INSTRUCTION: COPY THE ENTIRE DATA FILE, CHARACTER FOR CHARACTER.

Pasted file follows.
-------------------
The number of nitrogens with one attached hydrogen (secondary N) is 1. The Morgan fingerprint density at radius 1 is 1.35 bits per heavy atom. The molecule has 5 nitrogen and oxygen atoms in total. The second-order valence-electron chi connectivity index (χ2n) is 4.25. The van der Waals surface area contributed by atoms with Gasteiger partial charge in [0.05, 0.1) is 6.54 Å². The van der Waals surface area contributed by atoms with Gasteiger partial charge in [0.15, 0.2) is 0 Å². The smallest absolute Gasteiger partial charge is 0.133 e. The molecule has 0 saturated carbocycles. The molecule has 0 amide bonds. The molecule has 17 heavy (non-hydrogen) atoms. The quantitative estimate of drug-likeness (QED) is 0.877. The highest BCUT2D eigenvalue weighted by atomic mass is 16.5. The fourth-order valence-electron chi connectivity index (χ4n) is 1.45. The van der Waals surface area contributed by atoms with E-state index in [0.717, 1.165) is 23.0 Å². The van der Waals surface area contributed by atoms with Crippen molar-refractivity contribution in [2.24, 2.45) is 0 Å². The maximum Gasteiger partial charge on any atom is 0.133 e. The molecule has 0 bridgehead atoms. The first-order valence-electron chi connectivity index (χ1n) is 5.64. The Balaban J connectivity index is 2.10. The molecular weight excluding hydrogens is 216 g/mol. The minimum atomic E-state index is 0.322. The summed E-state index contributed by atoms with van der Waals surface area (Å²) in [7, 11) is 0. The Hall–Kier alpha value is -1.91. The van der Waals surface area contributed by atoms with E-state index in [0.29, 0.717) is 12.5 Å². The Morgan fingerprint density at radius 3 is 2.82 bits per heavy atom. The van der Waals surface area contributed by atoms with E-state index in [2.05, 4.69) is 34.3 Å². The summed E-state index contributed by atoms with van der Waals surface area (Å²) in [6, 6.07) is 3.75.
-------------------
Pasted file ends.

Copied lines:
The number of nitrogens with one attached hydrogen (secondary N) is 1. The Morgan fingerprint density at radius 1 is 1.35 bits per heavy atom. The molecule has 5 nitrogen and oxygen atoms in total. The second-order valence-electron chi connectivity index (χ2n) is 4.25. The van der Waals surface area contributed by atoms with Gasteiger partial charge in [0.05, 0.1) is 6.54 Å². The van der Waals surface area contributed by atoms with Gasteiger partial charge in [0.15, 0.2) is 0 Å². The smallest absolute Gasteiger partial charge is 0.133 e. The molecule has 0 saturated carbocycles. The molecule has 0 amide bonds. The molecule has 17 heavy (non-hydrogen) atoms. The quantitative estimate of drug-likeness (QED) is 0.877. The highest BCUT2D eigenvalue weighted by atomic mass is 16.5. The fourth-order valence-electron chi connectivity index (χ4n) is 1.45. The van der Waals surface area contributed by atoms with E-state index in [0.717, 1.165) is 23.0 Å². The van der Waals surface area contributed by atoms with Crippen molar-refractivity contribution in [2.24, 2.45) is 0 Å². The maximum Gasteiger partial charge on any atom is 0.133 e. The molecule has 0 bridgehead atoms. The first-order valence-electron chi connectivity index (χ1n) is 5.64. The Balaban J connectivity index is 2.10. The molecular weight excluding hydrogens is 216 g/mol. The minimum atomic E-state index is 0.322. The summed E-state index contributed by atoms with van der Waals surface area (Å²) in [7, 11) is 0. The Hall–Kier alpha value is -1.91. The van der Waals surface area contributed by atoms with E-state index in [0.29, 0.717) is 12.5 Å². The Morgan fingerprint density at radius 3 is 2.82 bits per heavy atom. The van der Waals surface area contributed by atoms with E-state index in [2.05, 4.69) is 34.3 Å². The summed E-state index contributed by atoms with van der Waals surface area (Å²) in [6, 6.07) is 3.75.